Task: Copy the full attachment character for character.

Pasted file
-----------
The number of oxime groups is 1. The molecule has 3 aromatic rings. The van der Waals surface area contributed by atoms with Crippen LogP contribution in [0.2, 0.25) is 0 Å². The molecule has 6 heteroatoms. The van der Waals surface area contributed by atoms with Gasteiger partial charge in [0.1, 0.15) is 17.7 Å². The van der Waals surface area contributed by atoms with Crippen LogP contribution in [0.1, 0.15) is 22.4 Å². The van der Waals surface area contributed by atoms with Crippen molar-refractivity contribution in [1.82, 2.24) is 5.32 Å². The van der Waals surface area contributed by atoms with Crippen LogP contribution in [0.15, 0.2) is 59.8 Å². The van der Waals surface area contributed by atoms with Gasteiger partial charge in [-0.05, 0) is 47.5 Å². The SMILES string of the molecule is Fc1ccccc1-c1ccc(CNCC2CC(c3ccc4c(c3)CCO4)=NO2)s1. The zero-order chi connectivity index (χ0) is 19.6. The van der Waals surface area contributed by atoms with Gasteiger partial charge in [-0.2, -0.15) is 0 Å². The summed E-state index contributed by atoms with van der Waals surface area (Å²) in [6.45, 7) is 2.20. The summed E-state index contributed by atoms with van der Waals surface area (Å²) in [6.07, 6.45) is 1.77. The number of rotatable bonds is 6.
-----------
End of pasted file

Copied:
The number of oxime groups is 1. The molecule has 3 aromatic rings. The van der Waals surface area contributed by atoms with Crippen LogP contribution in [0.2, 0.25) is 0 Å². The molecule has 6 heteroatoms. The van der Waals surface area contributed by atoms with Gasteiger partial charge in [0.1, 0.15) is 17.7 Å². The van der Waals surface area contributed by atoms with Crippen LogP contribution in [0.1, 0.15) is 22.4 Å². The van der Waals surface area contributed by atoms with Crippen molar-refractivity contribution in [1.82, 2.24) is 5.32 Å². The van der Waals surface area contributed by atoms with Crippen LogP contribution in [0.15, 0.2) is 59.8 Å². The van der Waals surface area contributed by atoms with Gasteiger partial charge in [-0.05, 0) is 47.5 Å². The SMILES string of the molecule is Fc1ccccc1-c1ccc(CNCC2CC(c3ccc4c(c3)CCO4)=NO2)s1. The zero-order chi connectivity index (χ0) is 19.6. The van der Waals surface area contributed by atoms with Gasteiger partial charge in [-0.2, -0.15) is 0 Å². The summed E-state index contributed by atoms with van der Waals surface area (Å²) in [6.45, 7) is 2.20. The summed E-state index contributed by atoms with van der Waals surface area (Å²) in [6.07, 6.45) is 1.77. The number of rotatable bonds is 6.